Saturday, November 5, 2016

Joe Bendel looks at Donnie Yen as the Lost Bladesman

The Guandao is the Gibson Les Paul of spears. It is named after the heroic “Three Kingdoms” General Guan Yu, even though he likely predated the weapon’s earliest documented existence by several centuries. It hardly matters. At this point, most of the stories surrounding the virtuous warrior are largely fiction, but they all boil down to him being the good guy fighting against the despised Cao Cao. However, Alan Mok & Felix Chong (best known for the Infernal Affairs and Overheard franchises) give the legend a twist in The Lost Bladesman, which was released earlier this week on DVD, from Weinstein and Anchor Bay.

Guan Yu (Yunchang) was faithful to Shu Han warlord Liu Bei, arguably to a fault. Recognizing the loyalty and heroism Guan inspired, Cao Cao tried compromise his integrity, but he found he couldn’t corrupt a righteous man. Granted, Guan was willing to make common cause with his nemesis, under narrowly defined conditions, for the sake of the public good. Of course, he never did so at the expense of his higher principles.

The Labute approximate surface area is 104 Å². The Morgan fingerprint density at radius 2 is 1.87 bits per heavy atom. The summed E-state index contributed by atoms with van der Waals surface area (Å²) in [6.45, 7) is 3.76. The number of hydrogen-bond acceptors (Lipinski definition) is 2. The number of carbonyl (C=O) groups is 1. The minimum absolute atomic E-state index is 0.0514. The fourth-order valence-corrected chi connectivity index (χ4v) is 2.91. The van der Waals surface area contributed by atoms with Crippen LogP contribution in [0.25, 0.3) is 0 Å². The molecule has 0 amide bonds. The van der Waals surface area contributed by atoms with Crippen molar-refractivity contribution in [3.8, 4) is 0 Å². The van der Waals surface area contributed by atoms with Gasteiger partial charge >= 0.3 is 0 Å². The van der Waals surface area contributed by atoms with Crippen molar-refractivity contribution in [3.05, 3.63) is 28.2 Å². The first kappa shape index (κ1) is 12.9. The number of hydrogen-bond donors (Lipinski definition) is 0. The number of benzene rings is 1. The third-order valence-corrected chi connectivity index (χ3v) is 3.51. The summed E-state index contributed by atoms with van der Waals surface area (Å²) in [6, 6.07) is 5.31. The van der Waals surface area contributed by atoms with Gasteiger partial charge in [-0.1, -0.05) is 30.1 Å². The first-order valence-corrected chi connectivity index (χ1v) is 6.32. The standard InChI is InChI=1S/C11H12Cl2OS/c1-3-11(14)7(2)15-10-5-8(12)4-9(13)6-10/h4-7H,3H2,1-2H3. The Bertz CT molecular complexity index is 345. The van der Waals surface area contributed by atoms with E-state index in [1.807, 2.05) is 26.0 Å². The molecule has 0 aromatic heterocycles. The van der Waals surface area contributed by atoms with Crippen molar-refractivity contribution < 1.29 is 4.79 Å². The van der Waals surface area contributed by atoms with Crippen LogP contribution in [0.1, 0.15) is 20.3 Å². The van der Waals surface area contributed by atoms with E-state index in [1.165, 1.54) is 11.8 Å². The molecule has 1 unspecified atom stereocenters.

Still, a devious schemer like Cao Cao was not willing to give up without a fight. Zeroing in on Guan’s Achille’s heel, the Imperial Chancellor arranged for him to escort Qi Lan, Liu’s intended consort and the love of Guan’s life, back to the Shu Kingdom, forcing them to run a gauntlet of Imperial forces and hopefully weakening them to amorous temptation.

Considering Donnie Yen will soon be even more world famous a Chirrut Ȋmwe in Rogue One: a Star Wars Story, it makes perfect sense a solid, representative 2011 Yen film would finally get a somewhat belated release. Bladesman features impressive work from Yen as both lead actor and action director. His close quarters spear battle with Andy On’s Gen. Kong Xiu is definitely worth multiple viewings. However, the real attraction is watching his fellow Rogue One-co-star Wen Jiang swagger and conspire as Cao Cao. Yet, he also displays such dry wit and sly subtlety, he totally challenges and subverts preconceptions of the notorious figure. It is impossible to reduce his version of Cao Cao to an easy strawman caricature, yet he always looks like he is having a jolly good time.

Regardless, Yen is still the star and he develops some agonizingly tragic romantic chemistry with Betty Sun Li’s Qi Lan. Bladesman is all about denial and yearning rather than consummation, which makes it quite a refreshing change of pace. Although Mak & Chong are more at home in a cops-and-gangsters milieu, they have crafted a classy looking period drama. It boasts a terrific cast, but it is also fascinating the watch Mak & Chong present a complex and humanized portrait of Cao Cao, ranking somewhere between the sympathetic Chow Yun-fat in The Assassins and the scenery-chewingly villainous Zhang Fengyi in Red Cliff. Highly recommended for martial arts connoisseurs and fans of the starry cast, The Lost Bladesman is now available on DVD, from the Weinstein Company and Anchor Bay.

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